Saturday, August 19, 2017


The savages of the weeks spent on the road are starting to accumulate into a well of tension that fills without emptying. Toss on top of it the emotional turmoil of the last month which brings danger to the edges of it. The culmination is waking up in a strange bad, in a strange city, the fourth in less than a month, and tears. Dreaming has become a process of recreating episodes both bitter and sweet, the tears a response to the emotions in the dream. The continued crying and the wailing, belly aching sorrow that followed only spurred by the act of waking in tears.

No, no, no, is all I the mantra in my head.

The gym, the shower, the coffee, the work. The work I excel at, the small crowd I am with, impressed. What I need, though, is not the adulation of my peers and colleagues. I need less wine and more humanity.

At the bar later, I wait for humanity, sipping water and letting my head swirl with the accumulated information of three days. Humanity arrives as lithe and sweet, and asking for wine. After a dark week, it is pleasant to remember that there is profound beauty in the dynamic world of people, where we can be so different and yet so the same, and where simply being in the presence of each other can sometimes be enough to heal deep wounds.

We go to my room where I lay on the chest of a stranger, who for the next few hours is a friend, and sip wine while we talk about our lives with as few details as possible.

We are sweet together, it is a romance of the moment, a connection that is powerfully effecting, the void gets smaller as the conversation drags on, talking almost an hour on about things neither of us have enough details to understand. The lack of wisdom brings us closer together, until finally, after what feels like hours of talking, we collapse upon each other in a tangle of limbs, soft sighs, fast motions and finally sleep.

My head stays on his chest most of the night listening to his heartbeat, comforted, relaxing. There are no dreams. I don't wake in tears.

Saturday, August 12, 2017

The Young Ones

Often the words I find myself saying are "Slow Down".

Need, I understand. The driving present needs and desire to act, take action, do, merge, blend. All the needs of closeness and touching and being present culminating in that final moment when connection is finally  made.

The desire to fall down into it. Perhaps it is because I have moved long past days of stumbling and desperation. My flesh wants for lingering passes and longer attentions and long drawn out encapsulation of pleasures; lost in sensation, found in sensation, existing in moments that drag out for years, time relative to the partner, enjoyment moment.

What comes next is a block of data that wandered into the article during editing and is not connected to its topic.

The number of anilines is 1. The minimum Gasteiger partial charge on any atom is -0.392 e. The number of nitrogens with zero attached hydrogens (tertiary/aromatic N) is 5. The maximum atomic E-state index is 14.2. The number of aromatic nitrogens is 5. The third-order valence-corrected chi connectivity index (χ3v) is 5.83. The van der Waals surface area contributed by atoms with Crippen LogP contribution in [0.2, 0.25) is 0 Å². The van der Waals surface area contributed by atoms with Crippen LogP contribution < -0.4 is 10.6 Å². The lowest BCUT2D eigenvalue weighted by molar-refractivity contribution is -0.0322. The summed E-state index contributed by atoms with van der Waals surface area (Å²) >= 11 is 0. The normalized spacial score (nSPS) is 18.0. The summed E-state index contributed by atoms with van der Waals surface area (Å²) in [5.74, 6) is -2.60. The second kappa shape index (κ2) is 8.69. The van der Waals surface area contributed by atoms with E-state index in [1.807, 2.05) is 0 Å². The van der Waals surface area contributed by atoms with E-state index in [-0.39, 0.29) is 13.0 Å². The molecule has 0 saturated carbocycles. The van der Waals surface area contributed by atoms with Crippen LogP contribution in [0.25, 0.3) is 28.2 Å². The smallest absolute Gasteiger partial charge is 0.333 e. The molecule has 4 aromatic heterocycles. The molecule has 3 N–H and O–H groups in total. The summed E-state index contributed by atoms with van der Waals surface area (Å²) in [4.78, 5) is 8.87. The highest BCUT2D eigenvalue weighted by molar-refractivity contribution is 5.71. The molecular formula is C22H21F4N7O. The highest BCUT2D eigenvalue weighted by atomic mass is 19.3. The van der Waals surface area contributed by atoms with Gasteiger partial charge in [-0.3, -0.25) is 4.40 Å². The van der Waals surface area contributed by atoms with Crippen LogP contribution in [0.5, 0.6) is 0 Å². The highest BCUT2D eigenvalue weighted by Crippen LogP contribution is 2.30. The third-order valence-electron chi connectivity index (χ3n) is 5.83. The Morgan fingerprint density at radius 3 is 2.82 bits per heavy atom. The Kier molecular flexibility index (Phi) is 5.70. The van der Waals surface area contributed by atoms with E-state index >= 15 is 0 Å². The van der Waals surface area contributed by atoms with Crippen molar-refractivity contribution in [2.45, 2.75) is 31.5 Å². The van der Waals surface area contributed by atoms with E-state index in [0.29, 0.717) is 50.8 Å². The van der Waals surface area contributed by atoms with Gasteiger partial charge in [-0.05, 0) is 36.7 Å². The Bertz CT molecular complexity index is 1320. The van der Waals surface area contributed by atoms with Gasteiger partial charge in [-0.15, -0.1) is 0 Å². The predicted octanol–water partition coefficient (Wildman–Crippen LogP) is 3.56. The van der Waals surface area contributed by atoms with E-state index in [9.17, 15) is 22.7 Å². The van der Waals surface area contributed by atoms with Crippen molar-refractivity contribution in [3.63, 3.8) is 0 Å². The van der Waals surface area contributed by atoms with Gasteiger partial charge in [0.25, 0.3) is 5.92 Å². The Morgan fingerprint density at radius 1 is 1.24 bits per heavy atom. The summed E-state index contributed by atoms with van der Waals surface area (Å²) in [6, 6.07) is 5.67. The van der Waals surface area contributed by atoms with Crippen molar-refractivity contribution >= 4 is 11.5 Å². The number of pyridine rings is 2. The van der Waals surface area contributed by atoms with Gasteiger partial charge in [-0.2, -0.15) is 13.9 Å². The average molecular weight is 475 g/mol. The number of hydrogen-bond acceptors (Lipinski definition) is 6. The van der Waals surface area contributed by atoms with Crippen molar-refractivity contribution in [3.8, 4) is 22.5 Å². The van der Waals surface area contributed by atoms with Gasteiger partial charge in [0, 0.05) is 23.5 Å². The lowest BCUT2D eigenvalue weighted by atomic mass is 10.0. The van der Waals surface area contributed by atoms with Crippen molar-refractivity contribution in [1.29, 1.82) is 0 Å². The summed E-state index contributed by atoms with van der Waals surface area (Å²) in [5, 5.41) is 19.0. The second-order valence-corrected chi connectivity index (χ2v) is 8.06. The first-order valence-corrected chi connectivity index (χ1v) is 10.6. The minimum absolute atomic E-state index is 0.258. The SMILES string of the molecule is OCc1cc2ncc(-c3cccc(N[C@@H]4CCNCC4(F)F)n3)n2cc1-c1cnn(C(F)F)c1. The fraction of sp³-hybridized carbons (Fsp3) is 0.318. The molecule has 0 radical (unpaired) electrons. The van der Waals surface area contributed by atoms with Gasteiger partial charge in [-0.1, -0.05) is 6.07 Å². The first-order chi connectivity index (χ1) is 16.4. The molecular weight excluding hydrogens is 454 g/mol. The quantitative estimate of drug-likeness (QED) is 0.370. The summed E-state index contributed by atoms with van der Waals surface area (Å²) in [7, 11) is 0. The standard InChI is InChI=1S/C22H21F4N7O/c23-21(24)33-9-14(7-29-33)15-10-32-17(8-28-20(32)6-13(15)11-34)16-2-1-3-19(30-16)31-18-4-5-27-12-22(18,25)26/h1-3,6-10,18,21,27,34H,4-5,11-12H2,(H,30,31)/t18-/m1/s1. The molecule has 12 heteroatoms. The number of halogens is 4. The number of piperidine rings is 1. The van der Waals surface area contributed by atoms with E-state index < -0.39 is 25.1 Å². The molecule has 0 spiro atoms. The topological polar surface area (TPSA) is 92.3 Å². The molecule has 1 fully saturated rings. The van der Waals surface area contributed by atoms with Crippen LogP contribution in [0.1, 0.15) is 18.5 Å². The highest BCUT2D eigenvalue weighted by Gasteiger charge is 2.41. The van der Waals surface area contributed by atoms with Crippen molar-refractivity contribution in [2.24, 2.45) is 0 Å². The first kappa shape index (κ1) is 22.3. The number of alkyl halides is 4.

So I say slow down, placing my hands on faces, on hands, on arms, on the body, guiding, leading, teaching, slowing, until a rhythm can be found that allows for happy exploration and mutual satisfaction of us both.

The young ones, eager, full of youth, lacking in experience, curious about life, passionate about everything they do. A time and a space for seeking and questing and the energy is powerful and intoxicating, which is perhaps why I have found myself more and more seeking it out.

It is a wheel that has come full circle, from the loves of my own youth that were always so much older, to the loves of my midlife who seem always so much younger. An infinity loop, perhaps.

My words are always slow down, their words are always more, we meet somewhere in the middle and find a way forward.

Thursday, August 10, 2017

Snapping Chats

Dating in the digital age is some kind of forced dejavu that is almost impossible to escape sometime. The openings to conversation often range from "hey" to "want to fuck"? There is a tedium to it, and yet, with the way the world has changed, there are choices. Play the game or don't. 

Accept the game. 

I accept the game. 

The game has required learning how things work in digital time. The ever present asking if I have this app or that app. The requests that these be obtained. 

After a dozen attempts to get me to use snap chat, I gave it a bit of a go and immediately hated it. If there ever was a more wretched medium for communication, it has not been found. Snap chat has to be everything I hate about the digital age in one app. The entire concept is awful and contributes only to destroying any sense of reality. 

There is no object permanence anymore. 

Someone asked me, "you don't want to tell your story?" 

Acceptable question. My story is the only thing I have to tell, and I take a great deal of pleasure in the telling of it. The thought of constructing it only to lose it, to have it disappear into the ether, forgotten, lost, as if it was not here. As if I was not here. 

The lack of connection with my past thoughts and words. Perhaps it is a narcissism that I so very much want to be connected. To remember what has been forgotten, lost and buried under the banality of million ever present realities vying for attention in the front of the mind. All these things that feel so important, and all those things in the past that are captured because there was a moment to commit them. 

The thought of typing nothing but void speak, to be lost, to be gone...

As if you were never here. 

There is an evil in it that makes me feel sorry for all those words that shall never contribute to the ever developing story. 

Monday, August 07, 2017